Uli Meyer

Born in Heilbronn, Germany. July 4th, 1963


*Bio Summary**:*
Ulrich “Uli” grew up in a small village, Ubstadt, near Heidelberg. He moved
to London, England in 1986 to work on *Who Framed Roger Rabbit* and shortly
after, *An American Tail: Fievel Goes West* and opened the doors to his own
studio ‘Uli Meyer Animation’ in 1991.

*Early Life/Family**: *
Born as the younger twin to his brother Hans, Uli’s family frequently moved
around Southern Germany, following his father’s career path as a police
officer. Uli also has an older sister. His mother was a homemaker looking
after the children. None of the family had any background or interest in
art. When Uli was 10 years old, the family settled in a small village near
Heidelberg. Uli has been drawing since he was able to hold a pencil and
started experimenting with animation at the age of 10, using his dad’s
Super 8mm camera.

Uli didn’t quite finish sixth form school and never had any formal art
training. He has taught himself drawing and painting from a very young age.
Everything Uli needed for a career in animation, he acquired through
experimentation with Super 8mm film. At the age of 14 Uli got a summer
holiday job at a German animation studio, ‘Linda Film’ Munich, where he
worked on a feature film and TV shorts. At the age of sixteen Uli produced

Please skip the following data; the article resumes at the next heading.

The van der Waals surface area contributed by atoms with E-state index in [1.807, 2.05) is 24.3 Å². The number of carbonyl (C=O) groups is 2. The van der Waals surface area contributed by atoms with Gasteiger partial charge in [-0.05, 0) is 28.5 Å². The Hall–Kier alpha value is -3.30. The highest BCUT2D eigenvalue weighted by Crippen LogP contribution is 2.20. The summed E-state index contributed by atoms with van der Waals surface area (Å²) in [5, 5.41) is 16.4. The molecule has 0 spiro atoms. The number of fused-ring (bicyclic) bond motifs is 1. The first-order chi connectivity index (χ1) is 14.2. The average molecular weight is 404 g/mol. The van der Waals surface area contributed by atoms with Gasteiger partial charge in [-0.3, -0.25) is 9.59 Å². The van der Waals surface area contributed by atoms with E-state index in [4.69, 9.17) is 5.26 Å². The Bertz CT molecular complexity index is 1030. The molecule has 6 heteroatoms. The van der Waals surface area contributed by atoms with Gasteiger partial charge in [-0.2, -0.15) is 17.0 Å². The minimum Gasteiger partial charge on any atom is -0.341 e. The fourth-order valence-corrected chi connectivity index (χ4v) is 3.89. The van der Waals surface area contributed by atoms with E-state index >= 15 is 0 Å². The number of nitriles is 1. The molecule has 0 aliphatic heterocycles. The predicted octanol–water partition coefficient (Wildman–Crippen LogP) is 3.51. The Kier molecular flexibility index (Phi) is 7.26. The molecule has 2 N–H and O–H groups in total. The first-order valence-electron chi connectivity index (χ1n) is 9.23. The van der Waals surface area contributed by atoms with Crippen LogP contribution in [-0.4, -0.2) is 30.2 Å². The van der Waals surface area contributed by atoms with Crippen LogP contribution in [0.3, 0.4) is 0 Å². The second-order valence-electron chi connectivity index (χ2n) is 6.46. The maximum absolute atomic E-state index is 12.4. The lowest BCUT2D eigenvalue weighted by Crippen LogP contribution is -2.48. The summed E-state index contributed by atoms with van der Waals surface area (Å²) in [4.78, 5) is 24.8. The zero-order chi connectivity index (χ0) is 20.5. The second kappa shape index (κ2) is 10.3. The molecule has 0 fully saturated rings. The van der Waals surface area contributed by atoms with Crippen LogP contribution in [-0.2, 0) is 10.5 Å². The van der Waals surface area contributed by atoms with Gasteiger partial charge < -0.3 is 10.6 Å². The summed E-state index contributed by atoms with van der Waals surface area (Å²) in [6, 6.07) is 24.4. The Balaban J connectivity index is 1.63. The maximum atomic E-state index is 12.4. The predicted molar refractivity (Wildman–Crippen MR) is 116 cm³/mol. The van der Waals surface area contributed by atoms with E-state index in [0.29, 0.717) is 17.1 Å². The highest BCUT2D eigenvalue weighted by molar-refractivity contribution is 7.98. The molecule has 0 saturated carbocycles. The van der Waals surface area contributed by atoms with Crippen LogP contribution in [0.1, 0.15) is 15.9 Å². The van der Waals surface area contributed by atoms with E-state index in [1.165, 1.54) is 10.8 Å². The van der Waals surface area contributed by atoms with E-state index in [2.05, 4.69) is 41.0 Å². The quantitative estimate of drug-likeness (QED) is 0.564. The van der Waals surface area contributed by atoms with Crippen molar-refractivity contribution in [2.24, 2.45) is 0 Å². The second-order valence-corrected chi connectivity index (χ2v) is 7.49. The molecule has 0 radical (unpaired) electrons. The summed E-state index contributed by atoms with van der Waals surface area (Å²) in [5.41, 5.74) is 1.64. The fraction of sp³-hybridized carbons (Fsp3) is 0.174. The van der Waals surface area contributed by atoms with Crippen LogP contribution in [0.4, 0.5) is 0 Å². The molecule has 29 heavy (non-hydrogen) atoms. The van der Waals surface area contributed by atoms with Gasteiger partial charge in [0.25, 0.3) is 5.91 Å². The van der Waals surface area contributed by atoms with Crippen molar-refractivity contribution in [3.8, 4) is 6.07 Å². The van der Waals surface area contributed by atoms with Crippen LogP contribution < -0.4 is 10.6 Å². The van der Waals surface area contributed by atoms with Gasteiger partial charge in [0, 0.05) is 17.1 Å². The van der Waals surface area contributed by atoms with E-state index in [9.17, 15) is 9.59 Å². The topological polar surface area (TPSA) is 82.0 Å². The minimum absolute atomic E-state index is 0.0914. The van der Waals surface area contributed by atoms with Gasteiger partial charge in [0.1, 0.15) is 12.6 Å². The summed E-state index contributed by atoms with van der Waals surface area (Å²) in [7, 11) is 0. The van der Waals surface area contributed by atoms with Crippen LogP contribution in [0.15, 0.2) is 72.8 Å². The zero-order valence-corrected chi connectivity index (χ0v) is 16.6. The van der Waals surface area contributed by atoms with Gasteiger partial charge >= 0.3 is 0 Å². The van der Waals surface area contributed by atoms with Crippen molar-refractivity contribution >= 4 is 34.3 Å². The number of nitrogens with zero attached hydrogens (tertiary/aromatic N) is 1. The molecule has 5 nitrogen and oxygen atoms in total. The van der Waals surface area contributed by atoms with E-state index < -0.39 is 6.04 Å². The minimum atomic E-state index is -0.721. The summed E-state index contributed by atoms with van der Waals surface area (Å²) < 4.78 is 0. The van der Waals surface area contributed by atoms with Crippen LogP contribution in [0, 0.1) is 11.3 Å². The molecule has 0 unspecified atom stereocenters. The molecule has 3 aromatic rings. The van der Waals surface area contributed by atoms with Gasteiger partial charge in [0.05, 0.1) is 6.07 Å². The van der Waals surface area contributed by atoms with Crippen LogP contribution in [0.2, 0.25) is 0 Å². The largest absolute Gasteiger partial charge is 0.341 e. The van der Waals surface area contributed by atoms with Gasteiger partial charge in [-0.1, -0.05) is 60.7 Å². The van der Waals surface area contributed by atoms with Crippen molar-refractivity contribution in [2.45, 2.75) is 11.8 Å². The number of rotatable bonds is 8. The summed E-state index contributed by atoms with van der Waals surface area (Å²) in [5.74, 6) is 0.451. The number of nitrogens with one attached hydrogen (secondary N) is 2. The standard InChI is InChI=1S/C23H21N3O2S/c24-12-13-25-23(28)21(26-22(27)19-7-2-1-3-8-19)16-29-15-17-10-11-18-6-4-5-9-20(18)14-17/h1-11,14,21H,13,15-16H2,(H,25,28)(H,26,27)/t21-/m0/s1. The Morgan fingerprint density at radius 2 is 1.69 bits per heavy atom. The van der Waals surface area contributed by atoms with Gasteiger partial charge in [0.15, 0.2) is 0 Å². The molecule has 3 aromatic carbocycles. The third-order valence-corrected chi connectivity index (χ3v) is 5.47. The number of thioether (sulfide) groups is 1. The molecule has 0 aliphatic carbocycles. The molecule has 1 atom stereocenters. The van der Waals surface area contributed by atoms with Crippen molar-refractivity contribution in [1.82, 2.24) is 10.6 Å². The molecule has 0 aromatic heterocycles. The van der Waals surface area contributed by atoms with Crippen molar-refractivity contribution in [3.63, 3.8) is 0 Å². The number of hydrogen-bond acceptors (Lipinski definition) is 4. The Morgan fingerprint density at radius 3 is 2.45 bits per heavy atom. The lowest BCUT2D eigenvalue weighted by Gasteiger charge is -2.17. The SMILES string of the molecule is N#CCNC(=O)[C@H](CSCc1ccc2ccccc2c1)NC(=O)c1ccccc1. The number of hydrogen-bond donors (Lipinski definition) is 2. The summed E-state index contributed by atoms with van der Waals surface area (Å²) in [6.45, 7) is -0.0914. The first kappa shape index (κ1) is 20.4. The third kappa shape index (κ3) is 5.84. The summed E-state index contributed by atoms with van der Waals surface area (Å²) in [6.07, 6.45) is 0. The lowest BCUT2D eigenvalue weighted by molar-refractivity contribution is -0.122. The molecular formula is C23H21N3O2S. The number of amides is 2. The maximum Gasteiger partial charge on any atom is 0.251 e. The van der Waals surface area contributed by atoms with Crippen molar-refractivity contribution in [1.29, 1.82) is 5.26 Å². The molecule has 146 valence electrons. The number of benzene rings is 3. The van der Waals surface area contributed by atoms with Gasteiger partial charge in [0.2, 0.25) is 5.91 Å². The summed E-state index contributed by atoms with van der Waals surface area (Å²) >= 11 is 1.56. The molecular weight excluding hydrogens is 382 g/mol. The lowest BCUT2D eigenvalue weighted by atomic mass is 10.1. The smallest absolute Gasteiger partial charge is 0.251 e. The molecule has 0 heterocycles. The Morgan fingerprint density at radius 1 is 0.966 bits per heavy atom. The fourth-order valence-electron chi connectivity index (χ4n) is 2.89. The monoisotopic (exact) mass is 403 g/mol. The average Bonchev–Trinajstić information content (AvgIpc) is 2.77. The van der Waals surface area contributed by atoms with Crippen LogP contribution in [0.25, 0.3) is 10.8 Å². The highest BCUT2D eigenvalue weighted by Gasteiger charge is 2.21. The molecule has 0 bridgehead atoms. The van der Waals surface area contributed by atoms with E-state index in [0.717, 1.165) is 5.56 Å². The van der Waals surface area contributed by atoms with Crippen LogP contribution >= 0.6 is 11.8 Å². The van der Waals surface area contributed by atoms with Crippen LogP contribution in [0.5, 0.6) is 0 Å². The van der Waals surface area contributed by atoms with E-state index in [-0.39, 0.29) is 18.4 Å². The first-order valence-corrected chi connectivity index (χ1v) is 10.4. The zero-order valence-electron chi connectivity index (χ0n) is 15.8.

his first commercial for a local dance school, working after school hours
for many months.

*Career Outline:*
After leaving school six weeks before the final exams, Uli took on a pro
forma apprenticeship at a local advertising paper to escape Germany’s then
mandatory military service. Shortly after, in 1982, he moved to Munich,
Germany, to work on a Twentieth Century Fox production entitled *Enemy Mine*,
directed by Wolfgang Petersen. Uli designed monsters and storyboarded
several live action sequences of the film. The following year Uli met Hans
Bacher, Harald Siepermann and Jens Wiemer and set up the artist community
‘The MadTParty’ in Duesseldorf, Germany. All four worked as freelance
artists, mostly for advertising.

In 1986 Richard Williams visited and asked Uli to move to London, England
and join the crew for *Who Framed Roger Rabbit*. In preparation for the
film, Williams sent Uli to Los Angeles to spend three months with Disney
legend Art Babbitt.

Uli loved London and decided to stay in England. He worked as a character
designer and supervising animator on *An American Tail: Fievel Goes
West*for Amblimation (later to become Dreamworks) but left the company
to pursue a career as a director for various London studios. In 1991 he
set up his own studio ‘Uli Meyer Animation’, where he directed over 700
commercials and many other film projects, animation and Live Action.

The studio got involved in many high profile projects for most of the major